The modern history of southern Helmand and its relations with the U.S. is a curious one. Much of its population are recent settlers who came in the wake of U.S. - built irrigation systems which enabled settlement in what was desert. It seems that much of this newly-created farmland is government owned. Thus its tenants have changed through the decades of turmoil as de facto rulers have resettled the lands to be more to their tribal and political liking.
Writing in the New York Times, after repeating a whole lot of U.S. military propaganda ("hundreds" rather than thousands of families displaced; Arab Taliban; Iranian Taliban, etc.), veteran Associated Press reporter Carlotta Gall sums up the US Marines' accomplishment:
After a month in the region, the marines have secured only half of a 10 square kilometer area south of Garmser, and Taliban operating out of two villages are still attacking their southern flank and even creeping up to fire at British positions on the edge of the town... (link)And Pajhwok carries accusations from two Afghan politicians:
'Civilians the worst sufferers of Helmand operation'Haji Sher Muhammad Akhundzada, quoted above, has an interesting background. His uncle rose to prominence in Musa Qala district in the late 70's when Afghan communists drove many land-owners (i.e. traditional leaders) out. Soon, Nasim Akhundzada was a military commander of Helmand's most popular mujahiddin group. By 1987 Nasim Akhundzada became involved in a civil war of sorts as his Hezbi Enqalab fought a rival commander of Hezbi Islami so that when Russian occupation troops arrived in northern Helmand the population welcomed the security they brought.
KABUL, May 26 (PAN) - ... Two senators from Helmand told reporters in Kabul on Monday that many civilians were killed, wounded and displaced [in Garmsir].
Haji Mahboob Garmsiri, a senator from the district, and Haji Sher Muhammad Akhunzada, head of the parliamentary committee for internal safety in the senate also from Helmand, said that the civilians were the worst sufferers in the operation...
[Garmsiri] said only the United Nations Development Program has distributed some aid to the IDPs, but that was very insufficient.
He also blamed foreign troops of breaking into civilians homes and detaining innocent people. He said there were already dozens of people detained. Some of them [were] taken to the Kandahar air field and some were freed later. He also claimed that more civilians were killed and wounded in the bombardments and raids that worried the local population. He blamed the Afghan forces of looting public property...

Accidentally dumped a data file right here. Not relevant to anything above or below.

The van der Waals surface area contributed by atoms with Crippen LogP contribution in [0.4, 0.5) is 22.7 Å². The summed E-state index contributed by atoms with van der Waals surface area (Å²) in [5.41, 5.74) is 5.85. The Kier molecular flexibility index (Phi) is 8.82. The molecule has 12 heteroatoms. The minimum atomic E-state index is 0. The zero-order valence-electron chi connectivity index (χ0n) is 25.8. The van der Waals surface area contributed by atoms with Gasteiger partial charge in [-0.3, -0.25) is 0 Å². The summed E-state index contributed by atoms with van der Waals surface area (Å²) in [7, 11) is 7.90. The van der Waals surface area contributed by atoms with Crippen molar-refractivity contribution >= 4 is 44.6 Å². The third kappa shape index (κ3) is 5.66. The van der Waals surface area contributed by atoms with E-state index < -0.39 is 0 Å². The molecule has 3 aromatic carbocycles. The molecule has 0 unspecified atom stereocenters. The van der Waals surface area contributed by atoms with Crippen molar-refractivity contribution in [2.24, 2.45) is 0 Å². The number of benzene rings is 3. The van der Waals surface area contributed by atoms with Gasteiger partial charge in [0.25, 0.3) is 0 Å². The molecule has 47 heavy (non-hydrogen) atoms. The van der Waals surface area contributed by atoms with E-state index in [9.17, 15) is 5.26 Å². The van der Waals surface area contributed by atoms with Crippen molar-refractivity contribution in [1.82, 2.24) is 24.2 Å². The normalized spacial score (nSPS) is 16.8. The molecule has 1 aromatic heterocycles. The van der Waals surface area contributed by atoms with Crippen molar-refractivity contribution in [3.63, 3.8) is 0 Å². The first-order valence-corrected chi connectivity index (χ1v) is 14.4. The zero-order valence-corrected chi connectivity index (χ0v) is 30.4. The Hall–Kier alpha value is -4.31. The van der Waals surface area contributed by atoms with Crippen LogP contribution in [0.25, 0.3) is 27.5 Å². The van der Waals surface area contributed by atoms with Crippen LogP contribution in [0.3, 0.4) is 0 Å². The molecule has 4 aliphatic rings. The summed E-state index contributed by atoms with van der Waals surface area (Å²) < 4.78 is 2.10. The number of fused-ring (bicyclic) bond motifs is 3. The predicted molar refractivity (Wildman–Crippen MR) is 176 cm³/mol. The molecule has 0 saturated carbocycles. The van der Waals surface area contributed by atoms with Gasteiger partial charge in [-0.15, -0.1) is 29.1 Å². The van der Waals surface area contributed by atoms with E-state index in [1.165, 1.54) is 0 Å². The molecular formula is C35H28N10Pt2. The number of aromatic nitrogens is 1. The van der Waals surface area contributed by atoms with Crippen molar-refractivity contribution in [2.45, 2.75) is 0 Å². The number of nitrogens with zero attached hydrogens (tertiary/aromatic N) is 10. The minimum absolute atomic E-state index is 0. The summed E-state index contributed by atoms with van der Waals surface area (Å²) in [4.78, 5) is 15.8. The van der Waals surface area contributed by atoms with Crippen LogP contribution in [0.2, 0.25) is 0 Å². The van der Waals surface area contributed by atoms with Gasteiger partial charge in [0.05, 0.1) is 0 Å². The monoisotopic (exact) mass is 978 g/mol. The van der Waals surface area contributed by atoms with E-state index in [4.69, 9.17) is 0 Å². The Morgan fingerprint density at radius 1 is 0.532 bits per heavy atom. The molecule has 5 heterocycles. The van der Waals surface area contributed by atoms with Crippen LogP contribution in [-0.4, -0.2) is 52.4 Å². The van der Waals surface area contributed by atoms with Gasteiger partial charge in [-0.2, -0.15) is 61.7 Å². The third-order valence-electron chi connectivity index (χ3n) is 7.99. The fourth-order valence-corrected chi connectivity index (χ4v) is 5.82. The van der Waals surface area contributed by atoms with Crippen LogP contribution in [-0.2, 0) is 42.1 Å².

Earlier, head of the Helmand provincial council, Haji Muhammad Anwar, said more than 10,000 families have been displaced from the area. [N.B. The author may be confusing Anwar's earlier estimate of 10 - 15,000 people in total displaced.]
Sher Muhammad Akhunzada told the press conference that harsh treatment of foreign and Afghan forces with local people was causing further alienation of the population and have already resulted in more areas to fall in hands of the Taliban.
If the situation does not improve, people will increasingly turn to the Taliban and against the government, said Akhunzada... (link)
Sher Muhammad Akhundzada became the first post-Taliban governor of Helmand on account of the connections the family had made with the Karzai family from neighboring Kandahar province during their exile in Pakistan. This despite the fact that the Akhundzadas are known drug lords.
The senator has weighed in on the issue of U.S. attacks before. Last year, he denounced an American air attack which killed civilians in Gereshk district of Helmand: "We want to tell the world we can no longer tolerate the situation obtaining in Helmand, where civilians are bombed day in and day out."
Speaking from Kabul, NPR's Ivan Watson reports: "From the indications I got there from NATO officials here, in Kabul, militants tried to stage frontal attacks against the marines, several weeks after they arrived in Helmand province." (See: Lexis-Nexus)
Update: Carlotta Gall reports that the U.S. Marines' original plan was in fact for a 3-day operation to secure the highway through Garmser.